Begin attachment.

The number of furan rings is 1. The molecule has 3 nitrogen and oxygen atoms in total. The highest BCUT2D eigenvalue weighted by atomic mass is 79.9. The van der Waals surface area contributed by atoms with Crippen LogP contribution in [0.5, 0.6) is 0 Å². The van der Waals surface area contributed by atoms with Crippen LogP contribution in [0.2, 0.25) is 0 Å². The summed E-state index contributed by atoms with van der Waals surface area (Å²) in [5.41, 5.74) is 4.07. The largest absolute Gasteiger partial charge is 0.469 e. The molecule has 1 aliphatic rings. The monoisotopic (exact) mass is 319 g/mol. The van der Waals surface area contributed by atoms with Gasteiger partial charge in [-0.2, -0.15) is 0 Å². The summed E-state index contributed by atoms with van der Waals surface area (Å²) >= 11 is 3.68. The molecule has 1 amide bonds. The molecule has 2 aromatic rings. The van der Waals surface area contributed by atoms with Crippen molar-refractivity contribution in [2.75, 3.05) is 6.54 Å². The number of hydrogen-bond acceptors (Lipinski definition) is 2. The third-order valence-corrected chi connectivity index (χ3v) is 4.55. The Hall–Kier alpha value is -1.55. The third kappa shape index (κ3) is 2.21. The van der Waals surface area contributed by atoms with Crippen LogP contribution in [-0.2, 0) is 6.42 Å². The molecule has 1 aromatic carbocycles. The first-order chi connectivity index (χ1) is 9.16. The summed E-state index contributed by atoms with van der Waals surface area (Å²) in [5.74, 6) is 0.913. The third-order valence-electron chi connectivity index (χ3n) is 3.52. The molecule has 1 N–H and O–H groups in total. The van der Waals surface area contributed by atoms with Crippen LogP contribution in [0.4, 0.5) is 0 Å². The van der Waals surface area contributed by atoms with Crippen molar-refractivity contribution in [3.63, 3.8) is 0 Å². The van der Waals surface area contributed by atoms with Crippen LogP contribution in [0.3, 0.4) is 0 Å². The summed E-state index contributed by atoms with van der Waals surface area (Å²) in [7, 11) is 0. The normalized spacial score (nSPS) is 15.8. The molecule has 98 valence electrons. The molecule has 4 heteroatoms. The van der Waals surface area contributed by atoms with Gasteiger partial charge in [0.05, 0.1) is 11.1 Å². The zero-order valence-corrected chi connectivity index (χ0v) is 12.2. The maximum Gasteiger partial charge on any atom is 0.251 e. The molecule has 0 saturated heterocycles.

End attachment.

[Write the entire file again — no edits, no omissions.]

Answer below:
The number of furan rings is 1. The molecule has 3 nitrogen and oxygen atoms in total. The highest BCUT2D eigenvalue weighted by atomic mass is 79.9. The van der Waals surface area contributed by atoms with Crippen LogP contribution in [0.5, 0.6) is 0 Å². The van der Waals surface area contributed by atoms with Crippen LogP contribution in [0.2, 0.25) is 0 Å². The summed E-state index contributed by atoms with van der Waals surface area (Å²) in [5.41, 5.74) is 4.07. The largest absolute Gasteiger partial charge is 0.469 e. The molecule has 1 aliphatic rings. The monoisotopic (exact) mass is 319 g/mol. The van der Waals surface area contributed by atoms with Gasteiger partial charge in [-0.2, -0.15) is 0 Å². The summed E-state index contributed by atoms with van der Waals surface area (Å²) >= 11 is 3.68. The molecule has 1 amide bonds. The molecule has 2 aromatic rings. The van der Waals surface area contributed by atoms with Crippen molar-refractivity contribution in [2.75, 3.05) is 6.54 Å². The number of hydrogen-bond acceptors (Lipinski definition) is 2. The third-order valence-corrected chi connectivity index (χ3v) is 4.55. The Hall–Kier alpha value is -1.55. The third kappa shape index (κ3) is 2.21. The van der Waals surface area contributed by atoms with Crippen LogP contribution in [-0.2, 0) is 6.42 Å². The molecule has 1 aromatic carbocycles. The first-order chi connectivity index (χ1) is 9.16. The summed E-state index contributed by atoms with van der Waals surface area (Å²) in [5.74, 6) is 0.913. The third-order valence-electron chi connectivity index (χ3n) is 3.52. The molecule has 1 N–H and O–H groups in total. The van der Waals surface area contributed by atoms with Crippen LogP contribution in [0.4, 0.5) is 0 Å². The van der Waals surface area contributed by atoms with Crippen molar-refractivity contribution in [3.63, 3.8) is 0 Å². The van der Waals surface area contributed by atoms with Crippen LogP contribution in [0.3, 0.4) is 0 Å². The summed E-state index contributed by atoms with van der Waals surface area (Å²) in [7, 11) is 0. The normalized spacial score (nSPS) is 15.8. The molecule has 98 valence electrons. The molecule has 4 heteroatoms. The van der Waals surface area contributed by atoms with Gasteiger partial charge in [0.05, 0.1) is 11.1 Å². The zero-order valence-corrected chi connectivity index (χ0v) is 12.2. The maximum Gasteiger partial charge on any atom is 0.251 e. The molecule has 0 saturated heterocycles.